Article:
Tag: novel

Thus concludes the novel

Thus concludes the novel

First draft of my latest novel is complete, and it’s been a long time coming. Started writing this novel at the very end of 2006, and for various and sundry reasons it took me a lot longer than usual to finish it. On average, I’d finish a novel every year or two (even monster novels like this current one), but this one was a challenge, partly because it is the most complex work I’ve written.

Of course, there’s still some work that needs done before I can foist it upon my alpha readers. For example, as I write I tend to keep track of things that I want to fix as I go along, stuff like deciding a term or concept I created in the first few chapters doesn’t really work as the story goes along, realizing I need to add a small reference to something in earlier chapters, or other various continuity fixes that would make the story less confusing for my first batch of test readers. This takes some time, but it’s not nearly as arduous a process since I’ve done this many times before and I have a checklist to work through.

Another thing I still need to do: At the beginning of each chapter is a little snippet—a proverb, a “scripture” passage, or a pithy saying—that relates to the chapter in some way and serves as a way to highlight the differences between the forces at work. I’ve written probably a full third of them, but the creative momentum often dictated I skip them and leave a placeholder so I could come back to them later. Likewise with chapter titles. For some reason, I’ve always named my chapters. It’s not always common practice within the genre, but I feel it adds another level of depth, as even a title can show an insight into the mind of a given character.

Lastly, I still need a good title. My working title was from ages ago, long before I really even knew what the book was going to be about, and things have changed a lot since then. Coming up with a good title is much more difficult than one might think.

But at least the novel’s done. I’ve deposited the lump of coal, and now all it needs some time and pressure.

The Endgame

The Endgame

Hurtling down the home stretch of writing a novel’s first draft is always a fun, thrilling, rewarding, and sometimes melancholy occasion.

For me the fun comes from finally being able to write scenes that I’ve spent sometimes years picturing in my head. All of the world shattering events and Scooby Doo reveals are finally coming out of the woodwork, and they’re coming out in droves. Love it!

The thrill comes from not knowing 100% exactly how everything will turn out. Will a character that I wasn’t planning on killing off end up getting the (sometimes literal) axe in the penultimate or even last scene? Will X happen? Will Y? Sometimes I learn that X isn’t even necessary; sometimes Z worms its way in and is ultimately a far better idea than even X or Y. Every writer’s process is a little bit different, but for me, writing the endgame of a novel is like sledding down a mountainside. The writing tends to fly right by, which is a good thing, when compared to some days where the writing seems to have me stuck in an knee-deep bayou infested with leeches and water moccasins. Everything is flying at me all at once and at breakneck speed, which makes me wonder some days if I even know what I’m doing. This can be a bad thing, but sometimes a writer’s best work happens on those no-clue-what-I’m-doing days: it’s all a matter of perspective.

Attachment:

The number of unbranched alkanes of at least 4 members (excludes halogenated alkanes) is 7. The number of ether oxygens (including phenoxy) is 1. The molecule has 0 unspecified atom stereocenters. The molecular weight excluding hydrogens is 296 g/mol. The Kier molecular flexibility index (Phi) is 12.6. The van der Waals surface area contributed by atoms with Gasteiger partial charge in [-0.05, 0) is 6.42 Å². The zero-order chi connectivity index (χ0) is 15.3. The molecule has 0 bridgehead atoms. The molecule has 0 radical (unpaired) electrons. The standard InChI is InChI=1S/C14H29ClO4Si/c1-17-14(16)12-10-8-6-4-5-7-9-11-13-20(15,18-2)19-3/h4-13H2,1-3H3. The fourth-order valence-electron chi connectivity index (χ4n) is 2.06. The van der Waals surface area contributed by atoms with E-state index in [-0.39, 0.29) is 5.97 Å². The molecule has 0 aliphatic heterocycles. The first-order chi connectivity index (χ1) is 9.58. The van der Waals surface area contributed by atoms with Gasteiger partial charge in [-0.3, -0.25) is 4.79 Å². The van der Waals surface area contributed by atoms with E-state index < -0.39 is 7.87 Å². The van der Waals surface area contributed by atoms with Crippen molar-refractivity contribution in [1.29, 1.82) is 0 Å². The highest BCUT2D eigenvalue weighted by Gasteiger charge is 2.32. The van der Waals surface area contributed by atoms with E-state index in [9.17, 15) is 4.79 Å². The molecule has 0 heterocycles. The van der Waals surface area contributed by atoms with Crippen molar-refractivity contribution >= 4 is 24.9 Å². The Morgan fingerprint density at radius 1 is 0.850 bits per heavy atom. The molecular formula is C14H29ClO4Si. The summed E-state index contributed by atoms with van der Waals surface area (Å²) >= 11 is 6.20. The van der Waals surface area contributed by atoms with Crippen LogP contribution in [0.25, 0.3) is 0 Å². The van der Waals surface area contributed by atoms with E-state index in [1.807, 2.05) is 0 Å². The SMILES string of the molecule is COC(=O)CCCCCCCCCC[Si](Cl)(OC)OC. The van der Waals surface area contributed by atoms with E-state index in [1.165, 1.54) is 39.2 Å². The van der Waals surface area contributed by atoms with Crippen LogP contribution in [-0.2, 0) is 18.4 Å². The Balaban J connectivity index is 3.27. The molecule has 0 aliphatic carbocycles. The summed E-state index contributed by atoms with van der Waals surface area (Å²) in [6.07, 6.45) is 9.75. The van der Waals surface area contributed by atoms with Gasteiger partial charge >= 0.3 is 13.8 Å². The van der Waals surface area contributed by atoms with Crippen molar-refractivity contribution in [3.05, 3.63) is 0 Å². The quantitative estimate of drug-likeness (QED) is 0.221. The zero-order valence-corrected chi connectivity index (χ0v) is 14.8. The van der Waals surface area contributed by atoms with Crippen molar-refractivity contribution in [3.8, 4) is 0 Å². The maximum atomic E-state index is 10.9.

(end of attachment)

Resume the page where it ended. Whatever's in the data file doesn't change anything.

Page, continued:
The melancholy comes from the idea of this novel being your child, in a metaphysical sense. Typing “THE END” on the last page of one’s manuscript is akin to sending one’s firstborn off to daycare or kindergarten for the first time and watching the bus drive away with your kid on it. Some writers like to get the draft out and be done with it, but I think the longer you spend with a novel, the harder it is to button up its jacket and send it off to school. This current novel, for example—which has the working title Spectrum—is among the hardest simply because I’ve been working on it for so long (that’s a topic for another day, however). The short of it is I first got the idea for it back in ’02, started writing it at the beginning of ’07, started seriously writing it near the end of ’08, and now I am an estimated 5,000 words away from completing the first draft. It’s a monster book, granted, and I worked on a lot of shorter pieces between chapters, but that’s a long time. About three and a half years of actual writing is a far cry shorter than the five or six years one spends with their kids before sending them off to kindergarten, but the sentiment is still the same.